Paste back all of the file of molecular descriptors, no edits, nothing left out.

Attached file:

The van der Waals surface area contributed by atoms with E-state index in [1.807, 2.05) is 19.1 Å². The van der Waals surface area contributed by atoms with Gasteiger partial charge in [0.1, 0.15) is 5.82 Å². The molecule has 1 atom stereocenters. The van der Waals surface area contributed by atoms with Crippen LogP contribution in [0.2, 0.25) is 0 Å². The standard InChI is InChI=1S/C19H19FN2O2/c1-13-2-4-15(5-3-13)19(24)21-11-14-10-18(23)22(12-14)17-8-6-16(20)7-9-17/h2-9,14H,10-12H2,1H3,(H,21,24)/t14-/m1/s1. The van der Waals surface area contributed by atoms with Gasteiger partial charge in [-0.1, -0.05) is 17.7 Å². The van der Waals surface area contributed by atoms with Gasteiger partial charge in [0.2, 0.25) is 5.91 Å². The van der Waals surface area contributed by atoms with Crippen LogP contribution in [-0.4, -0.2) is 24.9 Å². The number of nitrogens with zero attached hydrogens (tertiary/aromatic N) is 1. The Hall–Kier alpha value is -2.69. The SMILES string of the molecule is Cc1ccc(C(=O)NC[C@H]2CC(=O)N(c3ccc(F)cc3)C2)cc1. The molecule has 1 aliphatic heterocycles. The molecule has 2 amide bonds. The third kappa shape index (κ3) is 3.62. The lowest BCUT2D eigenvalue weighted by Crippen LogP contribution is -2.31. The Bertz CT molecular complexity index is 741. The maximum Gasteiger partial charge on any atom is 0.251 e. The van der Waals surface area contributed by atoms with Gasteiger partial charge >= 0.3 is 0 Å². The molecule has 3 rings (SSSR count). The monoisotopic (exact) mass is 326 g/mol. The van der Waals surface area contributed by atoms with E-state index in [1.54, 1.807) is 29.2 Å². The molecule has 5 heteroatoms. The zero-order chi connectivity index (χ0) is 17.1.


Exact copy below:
The van der Waals surface area contributed by atoms with E-state index in [1.807, 2.05) is 19.1 Å². The van der Waals surface area contributed by atoms with Gasteiger partial charge in [0.1, 0.15) is 5.82 Å². The molecule has 1 atom stereocenters. The van der Waals surface area contributed by atoms with Crippen LogP contribution in [0.2, 0.25) is 0 Å². The standard InChI is InChI=1S/C19H19FN2O2/c1-13-2-4-15(5-3-13)19(24)21-11-14-10-18(23)22(12-14)17-8-6-16(20)7-9-17/h2-9,14H,10-12H2,1H3,(H,21,24)/t14-/m1/s1. The van der Waals surface area contributed by atoms with Gasteiger partial charge in [-0.1, -0.05) is 17.7 Å². The van der Waals surface area contributed by atoms with Gasteiger partial charge in [0.2, 0.25) is 5.91 Å². The van der Waals surface area contributed by atoms with Crippen LogP contribution in [-0.4, -0.2) is 24.9 Å². The number of nitrogens with zero attached hydrogens (tertiary/aromatic N) is 1. The Hall–Kier alpha value is -2.69. The SMILES string of the molecule is Cc1ccc(C(=O)NC[C@H]2CC(=O)N(c3ccc(F)cc3)C2)cc1. The molecule has 1 aliphatic heterocycles. The molecule has 2 amide bonds. The third kappa shape index (κ3) is 3.62. The lowest BCUT2D eigenvalue weighted by Crippen LogP contribution is -2.31. The Bertz CT molecular complexity index is 741. The maximum Gasteiger partial charge on any atom is 0.251 e. The van der Waals surface area contributed by atoms with Gasteiger partial charge >= 0.3 is 0 Å². The molecule has 3 rings (SSSR count). The monoisotopic (exact) mass is 326 g/mol. The van der Waals surface area contributed by atoms with E-state index in [1.54, 1.807) is 29.2 Å². The molecule has 5 heteroatoms. The zero-order chi connectivity index (χ0) is 17.1.